When I was younger…
I imagined college as a place where students read out of gigantic books jammed-packed with information.
I thought writing in cursive would never go out of style.
I figured that once you hit the age of 18, you’d suddenly morph into a “grown-up” looking person.
I thought you’d leave behind your intense laughter, grand imagination and joking ways. As child, I just knew that grown-ups knew everything. That once you graduated high school you were set.
No longer would you need cookies and cards from friends in homeroom to feel loved. No longer would you need leisurely walks, pointless thoughts or playdates. We still need all that stuff as “psuedo-adults” its just a bit different in how we go about obtaining those things.
It’s Valentine’s Day!
Remember when you bought candy and Valentines Day cards for your class? For me, Valentines Day came and went. Its not really my favorite holiday but in the spirit of reliving my childhood I made cards for several of my friends. The cards were very small but the thought was what mattered. The older I get the more I believe that. It’s the thought that counts.
A few of my friends gave me a Valentine. Including my friend Lisa, who walked all the way to my class to give me cookies! Sugar cookies, the kind with delicious pink icing caked on it. Another friend, Mercedes, gave me an awesome letter and some chocolate. Polly, wrote me an encouraging poem and read to me. See, you don’t need to be in a relationship to enjoy Valentine’s Day!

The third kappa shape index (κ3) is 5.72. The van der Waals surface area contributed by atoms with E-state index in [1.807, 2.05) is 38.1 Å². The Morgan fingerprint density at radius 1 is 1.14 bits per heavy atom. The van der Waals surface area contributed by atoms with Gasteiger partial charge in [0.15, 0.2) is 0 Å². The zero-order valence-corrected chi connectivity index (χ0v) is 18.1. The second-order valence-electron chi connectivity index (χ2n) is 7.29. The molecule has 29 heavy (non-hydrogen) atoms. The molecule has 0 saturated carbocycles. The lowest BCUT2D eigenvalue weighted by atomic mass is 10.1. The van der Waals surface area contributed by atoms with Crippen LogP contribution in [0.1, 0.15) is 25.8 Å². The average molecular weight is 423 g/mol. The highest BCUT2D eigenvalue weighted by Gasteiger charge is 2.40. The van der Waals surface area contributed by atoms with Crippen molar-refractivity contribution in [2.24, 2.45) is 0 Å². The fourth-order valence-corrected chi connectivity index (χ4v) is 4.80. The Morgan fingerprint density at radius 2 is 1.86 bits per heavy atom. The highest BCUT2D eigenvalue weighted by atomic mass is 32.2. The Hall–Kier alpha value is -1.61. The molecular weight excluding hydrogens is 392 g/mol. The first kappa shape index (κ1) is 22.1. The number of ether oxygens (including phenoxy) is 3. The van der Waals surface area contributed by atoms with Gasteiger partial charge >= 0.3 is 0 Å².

- Lisa and I hanging out on Valentines Day!
Marathon Kids in the a.m.
This Saturday a big group of my friends from various organizations volunteered at a Marathon Kids event. The event was basically a field day where children of all ages could run, jog, and get medals and rewards for being active. Being around this high energy atmosphere reminded me of the days when I didn’t need a laptop, cellphone or electronic device to have fun. The days when I would roller blade in my neighborhood with country music playing in my ears. The days I long for again.
Excitement filled the air as hundreds of children ran, jogged, jumped and skipped to the finish line. I along with my friends handed out stickers, frisbees, coloring books and other goodies for the children and sometimes even their parents. It was a great bonding experience for the friends I’ve met while being involved at the University of Texas in Austin. We even got the chance to hype up the crowd by dancing to the cupid shuffle!
My friend Jocelyn and I passing out prizes!
Afterwards, we all headed to Whole Foods and let me tell you…It was heavenly. I had been wanting some mashed potatoes for a while and I finally bought some. That was my first Whole Foods experience; I will be going back!
After watching my friend Ja’Micheal perform in the University of Texas New Theatre show, River City. I longed to use my child-like creative imagination to finish the play I’ve been working on since this time last year. River City was a magnificent show and I’m not just saying that because my friend was in it. It told the story of a biracial black and white woman searching for information about her African American father after he died. Although race is a heavy topic, its one I enjoy talking about through art. Many of the plays I have written focus on interracial relationships.
Lesson #__: Never lose your childhood.
Seeing those children today made me realize, that we grow up so fast. It seems like yesterday I was sitting in my room jamming to NSync and now I’m in college. This semester I’ve been extremely busy with school and just life in general that I sometimes fail to appreciate the little things in life. Of course, money, transportation and food are important but let’s not forget that the sound of laughter is contagious, a smile is your greatest accessory and a hug can take away any pain.